South Korea's Information
|Land Area||96,920 km2|
|Water Area||2,800 km2|
|Total Area||99,720km2 (#107)|
|Government Type||Presidential Republic|
|GDP (PPP)||$1,930.00 Billion|
|More Information||South Korea|
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Archaeological evidence on the Korean Peninsula indicates that humans inhabited this land some 500,000 years ago.
Dangun founded Gojoseon, the first Korean kingdom, in 2333 BC. They controlled Korea and parts of Manchuria until their collapse in 108 BC, after a series of conflicts with the Han Dynasty. In the aftermath the Proto-Three Kingdoms emerged.
Among the numerous states that made up the Proto-Three Kingdoms, the most influential were Dongbuyeo and Bukbuyeo. However, it was the states of Goguryeo, Baekje and Silla that advanced into the Three Kingdoms of Korea, which dominated the Korean Peninsula and certain parts of Manchuria from 57 AD to 668.
The Three Kingdoms unified under Silla in 676, leading to the North South States Period. During this time, relations with China remained somewhat peaceful.
Unified Silla weakened as internal conflict prevailed, and in 935 they surrendered to Goryeo. Mongol invasions crippled the Goryeo Dynasty during the 13th century; although Goryeo continued to rule Korea until 1392 as an ally to the Mongols.
Following the Goryeo Dynasty, General Yi Seong-gye (Taejo) organized the Joseon Dynasty. For the next five centuries, internal conflict and civil unrest plagued the region. Conditions only worsened at the onset of the Japanese invasion of Korea in 1592 and then by the Manchu invasion of 1627.
Joseon was renamed the Korean Empire in 1897 and Emperor Gojong took control.
During the 20th century, Korea experienced a significant turn of events. In a land grab, Japan annexed the entire peninsula in 1905, but at the end of World War II, (in 1945) Korea was split into North and South, with the 38th as parallel the general demarcation line.
After the division of the Korean Peninsula, border conflicts began to intensify between the north and south as both sides fought to gain complete power.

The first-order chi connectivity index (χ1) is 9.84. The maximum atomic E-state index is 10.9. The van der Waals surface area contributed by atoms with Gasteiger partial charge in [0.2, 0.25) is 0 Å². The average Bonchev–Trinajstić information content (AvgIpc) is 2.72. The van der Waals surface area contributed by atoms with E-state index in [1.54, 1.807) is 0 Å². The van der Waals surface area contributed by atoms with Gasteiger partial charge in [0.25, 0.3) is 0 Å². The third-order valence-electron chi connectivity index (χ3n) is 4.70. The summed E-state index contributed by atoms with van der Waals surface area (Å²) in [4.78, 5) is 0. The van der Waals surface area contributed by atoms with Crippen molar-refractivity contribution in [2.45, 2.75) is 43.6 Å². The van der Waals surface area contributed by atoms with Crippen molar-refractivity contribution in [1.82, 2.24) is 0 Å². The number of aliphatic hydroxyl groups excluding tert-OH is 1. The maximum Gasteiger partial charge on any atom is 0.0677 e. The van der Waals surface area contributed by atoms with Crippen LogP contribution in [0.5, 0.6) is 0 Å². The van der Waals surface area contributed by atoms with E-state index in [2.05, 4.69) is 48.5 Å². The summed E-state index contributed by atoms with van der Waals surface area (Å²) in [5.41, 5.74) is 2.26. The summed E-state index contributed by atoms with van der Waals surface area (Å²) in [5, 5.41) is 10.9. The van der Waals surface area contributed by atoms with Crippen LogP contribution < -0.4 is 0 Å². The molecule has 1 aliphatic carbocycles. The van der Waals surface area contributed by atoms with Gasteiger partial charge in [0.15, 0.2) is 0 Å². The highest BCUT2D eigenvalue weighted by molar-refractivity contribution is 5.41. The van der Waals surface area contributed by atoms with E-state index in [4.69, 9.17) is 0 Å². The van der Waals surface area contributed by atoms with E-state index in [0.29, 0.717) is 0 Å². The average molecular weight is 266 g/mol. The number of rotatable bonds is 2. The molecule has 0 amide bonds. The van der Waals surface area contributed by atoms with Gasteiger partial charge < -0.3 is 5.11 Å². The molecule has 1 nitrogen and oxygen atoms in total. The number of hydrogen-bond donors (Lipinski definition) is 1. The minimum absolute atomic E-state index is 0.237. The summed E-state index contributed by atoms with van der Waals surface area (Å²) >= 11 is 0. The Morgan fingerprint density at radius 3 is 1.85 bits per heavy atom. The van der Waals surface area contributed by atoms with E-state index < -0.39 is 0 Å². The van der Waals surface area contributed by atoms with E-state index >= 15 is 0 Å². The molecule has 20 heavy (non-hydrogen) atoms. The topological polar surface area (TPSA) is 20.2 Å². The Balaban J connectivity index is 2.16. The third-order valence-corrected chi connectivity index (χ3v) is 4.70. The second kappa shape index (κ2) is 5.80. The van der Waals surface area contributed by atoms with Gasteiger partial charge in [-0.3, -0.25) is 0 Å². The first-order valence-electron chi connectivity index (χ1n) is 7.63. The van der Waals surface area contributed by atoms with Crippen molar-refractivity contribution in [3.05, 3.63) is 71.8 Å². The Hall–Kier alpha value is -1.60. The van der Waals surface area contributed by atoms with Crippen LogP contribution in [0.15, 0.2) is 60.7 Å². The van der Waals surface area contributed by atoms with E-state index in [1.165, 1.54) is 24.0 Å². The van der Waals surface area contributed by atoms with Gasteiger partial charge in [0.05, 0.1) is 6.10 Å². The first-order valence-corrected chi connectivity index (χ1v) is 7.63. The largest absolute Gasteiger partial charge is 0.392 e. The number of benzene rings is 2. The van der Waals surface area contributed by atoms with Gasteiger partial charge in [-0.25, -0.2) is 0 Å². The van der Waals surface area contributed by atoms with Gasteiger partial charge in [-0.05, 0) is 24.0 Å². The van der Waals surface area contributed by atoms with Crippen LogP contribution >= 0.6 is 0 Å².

Political instability in South Korea led to a student uprising in 1960, and the subsequent resignation of President Syngman Rhee.
General Park Chung-hee took lead of the country until his assassination in 1979, and (although he was viewed as a ruthless military dictator during his reign) the country saw rapid economic growth.
Political turmoil prevailed following General Park's assassination, as opposition leaders campaigned heavily to fill the sudden presidential void.
Subsequently, after years of on-going political rancor and much-needed social policy changes, the modern, transformed country of South Korea, and its dramatically expanded economy garnered the world's attention in a big way.
In June 2000, a historic first North-South summit took place between the South's President Kim Tae-chung and the North's leader Kim Jong Il.
Tensions again flared between the two sides as a South Korean navy ship was sunk in 2010 by a reported North Korean torpedo.
North and South Korea are as different as black and white when economies, living conditions and personal freedoms are compared, but on the Korean Peninsula today there are millions of people still hoping for the eventual reunification of their common culture and extended families.